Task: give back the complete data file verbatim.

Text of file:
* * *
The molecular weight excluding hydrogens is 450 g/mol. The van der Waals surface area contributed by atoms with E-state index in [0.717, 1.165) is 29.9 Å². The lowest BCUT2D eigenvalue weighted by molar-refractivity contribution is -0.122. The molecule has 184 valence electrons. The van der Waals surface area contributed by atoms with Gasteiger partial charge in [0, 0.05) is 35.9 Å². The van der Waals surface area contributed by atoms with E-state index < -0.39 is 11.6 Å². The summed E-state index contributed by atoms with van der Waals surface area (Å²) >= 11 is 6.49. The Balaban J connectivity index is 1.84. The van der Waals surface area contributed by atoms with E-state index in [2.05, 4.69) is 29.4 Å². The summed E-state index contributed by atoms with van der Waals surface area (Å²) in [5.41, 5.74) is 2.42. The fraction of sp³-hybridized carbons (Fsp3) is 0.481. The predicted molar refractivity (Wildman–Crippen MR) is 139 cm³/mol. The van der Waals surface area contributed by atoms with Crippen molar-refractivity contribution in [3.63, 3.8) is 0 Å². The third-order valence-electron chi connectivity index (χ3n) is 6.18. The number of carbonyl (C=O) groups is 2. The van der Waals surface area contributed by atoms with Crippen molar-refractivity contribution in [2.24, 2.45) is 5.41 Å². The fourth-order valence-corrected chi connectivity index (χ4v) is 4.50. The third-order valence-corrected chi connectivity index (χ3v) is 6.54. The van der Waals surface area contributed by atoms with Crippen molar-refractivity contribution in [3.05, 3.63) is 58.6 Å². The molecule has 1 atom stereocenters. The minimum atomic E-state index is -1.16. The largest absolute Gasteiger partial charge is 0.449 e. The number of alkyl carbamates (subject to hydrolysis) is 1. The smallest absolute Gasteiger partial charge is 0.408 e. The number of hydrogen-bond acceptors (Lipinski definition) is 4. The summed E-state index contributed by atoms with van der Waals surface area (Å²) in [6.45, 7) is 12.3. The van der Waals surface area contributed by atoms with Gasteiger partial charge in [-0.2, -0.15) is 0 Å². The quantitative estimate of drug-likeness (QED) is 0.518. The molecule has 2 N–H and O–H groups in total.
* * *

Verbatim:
The molecular weight excluding hydrogens is 450 g/mol. The van der Waals surface area contributed by atoms with E-state index in [0.717, 1.165) is 29.9 Å². The lowest BCUT2D eigenvalue weighted by molar-refractivity contribution is -0.122. The molecule has 184 valence electrons. The van der Waals surface area contributed by atoms with Gasteiger partial charge in [0, 0.05) is 35.9 Å². The van der Waals surface area contributed by atoms with E-state index < -0.39 is 11.6 Å². The summed E-state index contributed by atoms with van der Waals surface area (Å²) >= 11 is 6.49. The Balaban J connectivity index is 1.84. The van der Waals surface area contributed by atoms with E-state index in [2.05, 4.69) is 29.4 Å². The summed E-state index contributed by atoms with van der Waals surface area (Å²) in [5.41, 5.74) is 2.42. The fraction of sp³-hybridized carbons (Fsp3) is 0.481. The predicted molar refractivity (Wildman–Crippen MR) is 139 cm³/mol. The van der Waals surface area contributed by atoms with Crippen molar-refractivity contribution in [3.63, 3.8) is 0 Å². The third-order valence-electron chi connectivity index (χ3n) is 6.18. The number of carbonyl (C=O) groups is 2. The van der Waals surface area contributed by atoms with Crippen molar-refractivity contribution in [2.24, 2.45) is 5.41 Å². The fourth-order valence-corrected chi connectivity index (χ4v) is 4.50. The third-order valence-corrected chi connectivity index (χ3v) is 6.54. The van der Waals surface area contributed by atoms with Crippen molar-refractivity contribution in [3.05, 3.63) is 58.6 Å². The molecule has 1 atom stereocenters. The minimum atomic E-state index is -1.16. The largest absolute Gasteiger partial charge is 0.449 e. The number of alkyl carbamates (subject to hydrolysis) is 1. The smallest absolute Gasteiger partial charge is 0.408 e. The number of hydrogen-bond acceptors (Lipinski definition) is 4. The summed E-state index contributed by atoms with van der Waals surface area (Å²) in [6.45, 7) is 12.3. The van der Waals surface area contributed by atoms with Gasteiger partial charge in [-0.2, -0.15) is 0 Å². The quantitative estimate of drug-likeness (QED) is 0.518. The molecule has 2 N–H and O–H groups in total.